Tuesday, April 7, 2009

The Sibyl's Oracle at Cuma

(Pictures: The trapezoidal fortification, the Temple of
Apollo, cobblestone road, the Temple of Zeus.)

Tanto gentile e tanto onesta pare la donna mia...
(So kind and so honest my lady appears to be...)
Dante Alighieri's Sonnet 26 from La Vita Vuova

Nook of Naples: Cuma is the oldest Greek colony in Italy, dating back to the 6th century B.C. From the entrance, visitors walk along a dirt path, under a mammoth hollow stone and reach a trapezoidal fortification with large shafts that pour light into the hall from one side. At the very end of this hall, two stone openings squeak with pigeons. Some say that the Sybil gave her oracles here.

Virgil’s character Aeneas first landed here when he arrived in Italy. Aeneas wanted to consult the Sybil, a woman who very likely by Roman times didn’t exist. But Virgil’s description of this trapezoidal fortification is uncanny. The Romans adored Greek culture and very likely preserved and used this acropolis for their own worship. Archeologists believe that the Sybil didn’t exist here. Instead, the Romans created this trapezoidal fortification for military purposes, connecting the acropolis to Lago Averno.

From the trapezoid structure, steps lead to a panoramic view of the ocean where, if not Aeneas, then Imperial Roman naval ships sailed. Further up, a Temple of Apollo (the same name as given to the temple at Lake Averno) is nothing more than flattened rocks. Another path takes tourists to the Temple of Zeus (or, for the Romans, Jove), which was first a Roman temple and then an early Christina basilica.

Recently restored and opened to the public, the lower city lies outside the entrance gate. Inhabited at a later period than the Cuma acropolis, the city once sat along the water. (Note that now the entire complex is far from the sea.) The ruins display a Samnite age forum, underneath which lies the more ancient agora or Greek city center. A necropolis area can also be viewed. It once extended about 3 km and archeologists have found armor and funerary vases here.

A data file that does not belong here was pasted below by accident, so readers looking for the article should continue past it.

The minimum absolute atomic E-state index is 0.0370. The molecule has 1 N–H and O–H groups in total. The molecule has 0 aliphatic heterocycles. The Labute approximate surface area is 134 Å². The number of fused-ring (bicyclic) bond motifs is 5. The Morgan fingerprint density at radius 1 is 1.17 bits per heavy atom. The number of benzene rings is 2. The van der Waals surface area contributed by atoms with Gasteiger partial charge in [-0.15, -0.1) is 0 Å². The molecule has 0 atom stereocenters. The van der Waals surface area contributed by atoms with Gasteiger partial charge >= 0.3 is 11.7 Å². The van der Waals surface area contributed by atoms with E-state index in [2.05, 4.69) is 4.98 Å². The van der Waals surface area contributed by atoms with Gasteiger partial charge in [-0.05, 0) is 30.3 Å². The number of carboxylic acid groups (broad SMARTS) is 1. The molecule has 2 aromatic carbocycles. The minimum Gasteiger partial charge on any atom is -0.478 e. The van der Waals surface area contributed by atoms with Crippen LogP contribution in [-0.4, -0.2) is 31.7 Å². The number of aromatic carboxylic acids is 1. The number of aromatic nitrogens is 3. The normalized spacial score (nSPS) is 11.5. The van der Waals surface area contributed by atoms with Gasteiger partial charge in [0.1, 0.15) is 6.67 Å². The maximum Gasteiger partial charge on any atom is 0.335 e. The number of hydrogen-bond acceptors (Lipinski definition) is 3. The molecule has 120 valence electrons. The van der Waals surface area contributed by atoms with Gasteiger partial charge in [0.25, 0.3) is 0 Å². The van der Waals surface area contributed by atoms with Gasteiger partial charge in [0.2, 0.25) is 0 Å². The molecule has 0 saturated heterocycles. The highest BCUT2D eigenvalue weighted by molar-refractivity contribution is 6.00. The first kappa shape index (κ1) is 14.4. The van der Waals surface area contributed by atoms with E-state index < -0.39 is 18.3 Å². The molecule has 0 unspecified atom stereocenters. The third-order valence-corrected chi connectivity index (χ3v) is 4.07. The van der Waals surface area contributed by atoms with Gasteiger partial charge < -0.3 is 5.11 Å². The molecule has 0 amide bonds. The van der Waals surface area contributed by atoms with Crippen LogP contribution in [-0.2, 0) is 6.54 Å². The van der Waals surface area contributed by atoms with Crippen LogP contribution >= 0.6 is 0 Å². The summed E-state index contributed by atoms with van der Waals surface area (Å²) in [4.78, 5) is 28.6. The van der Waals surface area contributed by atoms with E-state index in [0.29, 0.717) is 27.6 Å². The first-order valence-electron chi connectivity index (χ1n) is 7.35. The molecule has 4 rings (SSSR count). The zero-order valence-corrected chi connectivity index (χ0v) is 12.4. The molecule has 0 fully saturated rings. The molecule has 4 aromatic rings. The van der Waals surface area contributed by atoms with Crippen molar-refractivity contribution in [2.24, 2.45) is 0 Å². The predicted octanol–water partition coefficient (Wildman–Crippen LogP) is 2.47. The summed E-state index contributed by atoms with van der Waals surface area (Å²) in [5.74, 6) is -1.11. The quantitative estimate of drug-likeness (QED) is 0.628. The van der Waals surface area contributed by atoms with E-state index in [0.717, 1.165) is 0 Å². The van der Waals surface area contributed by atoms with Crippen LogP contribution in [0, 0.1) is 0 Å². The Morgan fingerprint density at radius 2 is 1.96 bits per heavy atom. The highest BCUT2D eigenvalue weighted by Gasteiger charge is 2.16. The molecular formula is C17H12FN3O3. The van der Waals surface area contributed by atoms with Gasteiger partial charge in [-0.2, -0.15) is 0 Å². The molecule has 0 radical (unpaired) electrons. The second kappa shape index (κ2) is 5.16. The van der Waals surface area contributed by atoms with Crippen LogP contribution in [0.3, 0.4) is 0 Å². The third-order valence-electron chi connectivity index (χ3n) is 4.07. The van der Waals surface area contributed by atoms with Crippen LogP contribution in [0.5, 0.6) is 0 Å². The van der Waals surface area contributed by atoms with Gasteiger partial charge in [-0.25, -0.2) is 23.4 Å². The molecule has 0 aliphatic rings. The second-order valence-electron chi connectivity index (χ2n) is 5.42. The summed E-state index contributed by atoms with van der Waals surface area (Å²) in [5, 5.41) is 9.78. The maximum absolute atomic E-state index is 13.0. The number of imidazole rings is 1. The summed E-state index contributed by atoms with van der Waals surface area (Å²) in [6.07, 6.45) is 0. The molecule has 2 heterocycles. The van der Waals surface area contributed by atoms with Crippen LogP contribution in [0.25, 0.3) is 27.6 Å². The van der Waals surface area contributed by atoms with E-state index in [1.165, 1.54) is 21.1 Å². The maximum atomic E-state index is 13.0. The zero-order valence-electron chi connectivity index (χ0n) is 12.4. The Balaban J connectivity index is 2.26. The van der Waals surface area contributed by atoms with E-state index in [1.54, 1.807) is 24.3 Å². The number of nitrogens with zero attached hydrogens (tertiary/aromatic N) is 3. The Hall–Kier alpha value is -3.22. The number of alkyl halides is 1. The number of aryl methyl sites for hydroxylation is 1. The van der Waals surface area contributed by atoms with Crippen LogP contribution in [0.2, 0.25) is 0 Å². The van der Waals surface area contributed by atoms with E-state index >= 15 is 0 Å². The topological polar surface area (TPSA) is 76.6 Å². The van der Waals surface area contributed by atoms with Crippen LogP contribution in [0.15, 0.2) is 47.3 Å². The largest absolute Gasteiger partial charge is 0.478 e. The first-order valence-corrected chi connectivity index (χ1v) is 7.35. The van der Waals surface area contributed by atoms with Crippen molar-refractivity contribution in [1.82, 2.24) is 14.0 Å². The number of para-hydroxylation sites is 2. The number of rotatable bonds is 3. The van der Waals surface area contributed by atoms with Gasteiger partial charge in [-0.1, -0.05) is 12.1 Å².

Getting There: Use your GPS and simply type 'Cuma'. It's fairly easy to find. Once you get about 3 miles north of Pozzuoli, you'll see signs everything. The address is: Via Acropoli 39.

Book Recommendation: The Oracle by William J. Broad. This book is about the latest scientific findings concerning the Sibyl and why her trance-like states may have been induced by narcotic-like fumes rising up from the crevices of the earth. Although the book focuses on Delphi in Greece, because these Phlegraean Fields have fumes and fires bubbling just underfoot, the book also feels relevant for Cuma.

La Cucina Neapolitana: We can't be sure if the Sibyl's mutterings were induced by the gods or if some coaxing was necessary through ingesting some mutter-inducing libations. Certainly, the Neapolitans have their share of wine and -- my favorite -- digestifs. Digestifs are drunk after a large meal in order to aid in digestion. The most renown here is Grappa, which comes in many different flavors, but usually is served as a clear grain alcohol. Other digestifs include: Sambuca (a sweet licorice taste), Anice (also with a sweet licorice taste, only stronger in alcohol content), Maraschino (a sweet cherry flavor), and Limoncello (drunk ice-cold with a strong lemony taste). A few spoonfuls of the sweeter digestifs are also often added to espresso. I've seen quite a few men at the coffee bars drinking these topped off espresso drinks around ten in the morning.

Lemons are plentiful in this region and it's not uncommon for families to make homemade Limoncello. Here is a recipe from the Italian cookbook: Cucina Napoletana by Roberta Avallone.


2 pounds lemons
8 cups grain alcohol
8 cups water
1 pound sugar

Peel the lemons making sure not to use the white part. Put the lemon zests into a jar and pour the alcohol over it. Let sit for three days and then filter out the zests. Boil the water and pour in sugar. Stir until the mixture becomes a clear syrup. Stir the syrup into the lemon alcohol. Place the mixture in a bottle and chill in the freezer.

If this recipe makes you utter prescient oracles, please feel free to leave them in the comments section here.


1 comment:

Anonymous said...

Using another recipe, I've made several batches and all turned out great. But, comparing your recipe to mine, my recipe is infinitely more complicated and takes forever. Here is where I got the recipe that I use. Is yours the traditional one used locally? http://www.slowtrav.com/italy/notes/food/dh_limoncello.htm